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Nature Notes: Mass Extinction, or Not

Wed, 01/22/2020 - 10:55

The coming widespread extinction of world species will be the sixth since the origin of Earth and the origin of life. Will it happen in your lifetime? Hopefully not. One of the species that could come to an end in this millennium is one very familiar to most Long Islanders, the fabled horseshoe crab, a species that evolved from a primitive water spider-like creature 450 million years ago.

In fact the species has done well over that extent, during which the trilobites, dinosaurs, and woolly mammoths became extinct as part of the fourth, fifth, and sixth great extinctions. Some paleontologists believe that we are still in the sixth extinction period, the majority of die-offs during which occurred from 12,000 B.C.E. on. Isn’t it ironic, perhaps, that a species that by hook or crook managed to make it into the 21st century may now be on its way out?

Without the process of fossilization and the uncovering of the fossil record housed in a bunch of museums and institutions and the tireless work of paleontologists and amateurs alike during the last five centuries, we would not have an inkling of what it was like over those 440 million years ago, when the first big die-off occurred. Today there are between eight and nine million species, three-quarters of which are terrestrial, the others waterborne, i.e., aquatic and marine. In terms of flora and fauna, there are about 298,000 species of plants, 7.5 million animals. Every day new species are collected and described and preserved in this or that fashion. In order to become an official species, the new plant or animal has to be described by a taxonomist, photographed, and preserved, along with the name of the discoverer, location where found, and name of the describer and author of the scientific binomen, that is, its genus and species.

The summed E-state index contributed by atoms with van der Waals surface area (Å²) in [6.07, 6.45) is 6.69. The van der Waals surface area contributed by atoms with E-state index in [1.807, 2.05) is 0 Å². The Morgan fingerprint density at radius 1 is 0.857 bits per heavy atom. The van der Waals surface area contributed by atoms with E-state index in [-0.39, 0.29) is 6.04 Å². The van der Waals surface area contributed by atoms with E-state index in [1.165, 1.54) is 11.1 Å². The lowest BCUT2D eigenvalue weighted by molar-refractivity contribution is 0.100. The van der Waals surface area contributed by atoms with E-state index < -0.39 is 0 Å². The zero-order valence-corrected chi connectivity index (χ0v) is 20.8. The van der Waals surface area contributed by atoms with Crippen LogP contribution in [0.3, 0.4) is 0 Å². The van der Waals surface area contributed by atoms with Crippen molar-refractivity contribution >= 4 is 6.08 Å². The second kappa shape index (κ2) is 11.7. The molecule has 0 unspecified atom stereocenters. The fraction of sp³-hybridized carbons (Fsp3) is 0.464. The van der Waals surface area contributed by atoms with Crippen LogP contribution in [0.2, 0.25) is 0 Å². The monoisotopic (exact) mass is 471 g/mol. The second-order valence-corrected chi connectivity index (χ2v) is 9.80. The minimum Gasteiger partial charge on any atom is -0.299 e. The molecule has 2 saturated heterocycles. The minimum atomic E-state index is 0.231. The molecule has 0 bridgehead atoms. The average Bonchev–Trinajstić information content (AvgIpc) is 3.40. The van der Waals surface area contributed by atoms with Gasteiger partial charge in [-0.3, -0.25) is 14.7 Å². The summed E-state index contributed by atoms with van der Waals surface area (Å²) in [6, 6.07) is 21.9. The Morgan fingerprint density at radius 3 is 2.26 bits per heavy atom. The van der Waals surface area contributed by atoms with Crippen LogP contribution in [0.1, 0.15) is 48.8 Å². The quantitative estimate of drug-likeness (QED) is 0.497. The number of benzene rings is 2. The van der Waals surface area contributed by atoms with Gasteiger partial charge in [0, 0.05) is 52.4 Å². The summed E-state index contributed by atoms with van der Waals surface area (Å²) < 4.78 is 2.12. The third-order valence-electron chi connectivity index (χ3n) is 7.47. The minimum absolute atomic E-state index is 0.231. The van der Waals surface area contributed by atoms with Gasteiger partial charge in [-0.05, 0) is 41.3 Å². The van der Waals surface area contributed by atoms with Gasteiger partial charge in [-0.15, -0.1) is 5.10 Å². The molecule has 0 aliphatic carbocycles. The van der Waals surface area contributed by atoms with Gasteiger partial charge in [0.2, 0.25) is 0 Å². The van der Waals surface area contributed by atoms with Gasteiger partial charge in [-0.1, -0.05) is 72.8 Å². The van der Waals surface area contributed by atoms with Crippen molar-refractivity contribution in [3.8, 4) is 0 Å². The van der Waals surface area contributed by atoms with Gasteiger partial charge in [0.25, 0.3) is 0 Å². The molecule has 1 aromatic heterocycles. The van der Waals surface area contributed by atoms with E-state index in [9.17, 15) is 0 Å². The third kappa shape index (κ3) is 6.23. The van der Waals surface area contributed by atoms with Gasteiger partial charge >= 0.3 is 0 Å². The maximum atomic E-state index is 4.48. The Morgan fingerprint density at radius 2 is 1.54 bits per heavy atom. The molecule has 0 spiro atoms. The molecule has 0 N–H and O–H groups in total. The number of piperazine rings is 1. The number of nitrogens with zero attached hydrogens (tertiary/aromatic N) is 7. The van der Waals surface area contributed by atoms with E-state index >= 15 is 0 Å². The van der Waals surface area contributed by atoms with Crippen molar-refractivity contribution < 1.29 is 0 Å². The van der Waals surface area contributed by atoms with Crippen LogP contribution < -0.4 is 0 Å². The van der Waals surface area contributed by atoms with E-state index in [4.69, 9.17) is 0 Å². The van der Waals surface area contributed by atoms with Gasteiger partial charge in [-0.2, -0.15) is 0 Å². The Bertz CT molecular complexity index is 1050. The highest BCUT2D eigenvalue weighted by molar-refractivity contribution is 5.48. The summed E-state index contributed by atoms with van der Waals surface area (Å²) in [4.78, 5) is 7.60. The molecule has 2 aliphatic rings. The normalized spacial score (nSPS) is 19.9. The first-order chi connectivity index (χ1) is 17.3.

The number of species waiting to be put through this time-taking process far outnumbers those described. Thus far, less than one-eighth of all species have been thusly described and preserved for safekeeping. The hunt for new species outstrips the time spent describing them and depositing them in a museum. Some 10,000 new species are discovered each year as expeditions probe previously unexplored sites or more carefully explore those previously checked on.

Of these 10,000, only a few are larger than a golf ball. For example, in the last few years, newly discovered macro-species included a bat, a blind fish, a toad, a snake, antelopes, a gibbon, and as well as a bamboo, all from one part of Asia. According to Eleanor Imster in a December 2018 post on Earth EarthSky News, 229 new species of animals and plants were discovered that year, including 120 wasps, 34 sea slugs, 28 ants, 19 fish, and several plants. As far as the total number of extant species in the world, it sounds as if we are still only scratching the surface.